The Bad Guy Drill

I was holding my five-year-old son’s hand in his school’s parking lot yesterday afternoon when he casually pointed to the sidewalk. “That’s where we go line up when the fire bell rings, but we don’t go there when there are bad guys. When there are bad guys we hide in the bathroom.”

Wait. What?

Like many kids his age, The Professor isn’t always up for gabbing about every single thing that happens at school, but if you catch him at the right time he’ll chat for hours. Yesterday he just happened to want to tell me all about a lockdown drill his class had. “If the bad guys are outside we just lock the doors, but if the bad guys come inside we go into the bathroom so they can’t see us,” he said.

He’s five years old, and his school is running lockdown drills. And I’m very glad they are.

I didn’t have to worry about that when I was a kid. We had a lot of fire and tornado drills, but the concept of hiding in a bathroom for any reason wasn’t even on the radar. It would have been inconceivable.

I hear parents my age lament quite often about the good old days when we were growing up. “We need to stop coddling kids these days. They just need to get outside and play more! I drank from a garden hose, ate bologna and played outside all day! Why don’t kids just do that? Heck, I just rolled around in the backseat without a seat belt – and look at me, I turned out fine!”

Yeah, I remember those days, too. I played with my brothers and our friends in our backyard with all the neighbor kids from the moment the school bus dropped us off until supper time. We were adventurous but safe. I was never scared. There wasn’t much that a band-aid couldn’t cure.

But my school didn’t have Bad Guy drills.

We live in a different world today, and the least useful thing to do is to talk about the good old days. I hear people talk about kids these days as if the little minions caused the issues. Is it my five-year old’s fault that school shootings are more common than fires in schools? Is it my ten-year-old neighbor’s fault that he is allergic to nuts? Is it my two-year-old niece’s fault that one of every 70 of her classmates will be on the autism spectrum?

It’s not their fault. If we are willing to be honest and take some responsibility for the world we are giving our children, it’s more likely that it’s our fault. We are the ones that created this society of rage, violence, insecurity and fear. We are the ones that are birthing the children with the illnesses that didn’t seem so prevalent when we were growing up. We are the ones raising the young adults that sass their teachers and bring guns to movie theatres.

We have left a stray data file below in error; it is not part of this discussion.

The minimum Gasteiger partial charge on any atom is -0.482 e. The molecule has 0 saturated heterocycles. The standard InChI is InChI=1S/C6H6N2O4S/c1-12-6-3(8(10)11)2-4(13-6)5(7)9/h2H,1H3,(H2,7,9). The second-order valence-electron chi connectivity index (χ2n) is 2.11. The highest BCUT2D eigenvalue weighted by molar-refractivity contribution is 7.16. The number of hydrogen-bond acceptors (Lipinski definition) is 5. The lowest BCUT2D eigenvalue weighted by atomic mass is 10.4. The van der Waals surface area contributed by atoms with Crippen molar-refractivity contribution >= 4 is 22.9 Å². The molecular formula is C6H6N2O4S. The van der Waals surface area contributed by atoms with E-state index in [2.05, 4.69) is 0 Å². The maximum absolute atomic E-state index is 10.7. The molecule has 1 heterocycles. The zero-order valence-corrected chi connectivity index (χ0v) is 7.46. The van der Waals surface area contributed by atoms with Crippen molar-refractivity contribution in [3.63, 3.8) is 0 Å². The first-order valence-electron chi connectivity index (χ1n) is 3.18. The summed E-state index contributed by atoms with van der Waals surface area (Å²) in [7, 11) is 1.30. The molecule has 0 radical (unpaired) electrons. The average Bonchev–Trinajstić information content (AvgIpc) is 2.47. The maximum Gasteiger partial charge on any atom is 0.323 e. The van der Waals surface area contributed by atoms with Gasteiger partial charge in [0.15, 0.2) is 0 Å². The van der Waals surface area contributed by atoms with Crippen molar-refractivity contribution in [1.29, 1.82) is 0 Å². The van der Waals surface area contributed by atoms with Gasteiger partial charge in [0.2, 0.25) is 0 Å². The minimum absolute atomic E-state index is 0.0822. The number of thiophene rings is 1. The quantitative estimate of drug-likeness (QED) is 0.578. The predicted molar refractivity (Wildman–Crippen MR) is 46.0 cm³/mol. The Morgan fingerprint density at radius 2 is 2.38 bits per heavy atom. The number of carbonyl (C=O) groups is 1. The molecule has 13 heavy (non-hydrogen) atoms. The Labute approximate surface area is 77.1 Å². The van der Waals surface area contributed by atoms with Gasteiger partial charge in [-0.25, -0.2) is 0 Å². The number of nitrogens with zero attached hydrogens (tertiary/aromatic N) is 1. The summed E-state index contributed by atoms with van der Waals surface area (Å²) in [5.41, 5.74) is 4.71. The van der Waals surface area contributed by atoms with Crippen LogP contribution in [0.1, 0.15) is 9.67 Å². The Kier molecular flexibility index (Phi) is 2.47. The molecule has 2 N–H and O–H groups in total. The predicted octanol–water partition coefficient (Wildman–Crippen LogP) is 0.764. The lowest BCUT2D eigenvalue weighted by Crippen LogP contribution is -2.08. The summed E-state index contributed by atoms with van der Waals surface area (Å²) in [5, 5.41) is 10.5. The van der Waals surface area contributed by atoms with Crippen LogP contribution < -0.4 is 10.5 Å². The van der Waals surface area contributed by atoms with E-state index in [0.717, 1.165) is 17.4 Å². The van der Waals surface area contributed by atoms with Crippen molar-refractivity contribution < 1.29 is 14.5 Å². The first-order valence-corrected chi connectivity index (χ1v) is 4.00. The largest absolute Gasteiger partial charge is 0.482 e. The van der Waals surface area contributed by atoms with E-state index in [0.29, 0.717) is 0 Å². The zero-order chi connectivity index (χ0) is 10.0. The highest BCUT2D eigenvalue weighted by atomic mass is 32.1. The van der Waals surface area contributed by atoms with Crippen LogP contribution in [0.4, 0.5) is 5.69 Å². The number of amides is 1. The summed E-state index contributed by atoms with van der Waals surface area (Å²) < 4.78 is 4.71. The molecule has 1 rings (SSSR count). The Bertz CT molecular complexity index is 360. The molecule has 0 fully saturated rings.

The flip side to my “Good Enough” quest is to recognize when the status quo is simply unacceptable and to accept responsibility for the role I have played in shaping today’s world. I don’t have all the answers, but I am not content to bury my head in the sand and pretend that it’s someone else’s fault, someone else’s responsibility or someone else’s problem. It’s my fault, my responsibility and my problem simply because I am a member of this society.

I did something today. I voted. I read a bit about the candidates and the current issues, filled out three little bubbles on a ballet and dropped it off at our Town Hall. It required less effort than reading a post on BuzzFeed about 24 movie stars that have aged terribly, and it might have actually made an impact on my local government. It was a little thing, but every little thing matters when it comes to shaping our future.

I don’t want to be blamed for the bad things going on in our world, but I don’t see any use in pointing fingers outward, either. I helped my generation shape our current society, so it’s my responsibility to help fix the things that are broken.

What can we do to fix things? We can start by being open to the idea that we actually have played a part. When we see an article that challenges our current way of thinking about a subject, we can read it with an open mind. Then, when we see an action we can take, we can take it. That’s the only way things will get better.

“Unless someone like you cares an awful lot / Nothing is going to get better. It’s not.” – The Lorax

I know you care. I know you can make a difference.

Maybe someday there won’t be a need for Bad Guy drills in our children’s schools.

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2 Comments Add yours

  1. Laura says:

    Yes! Love your writing and the message(s) of this post!

    Like

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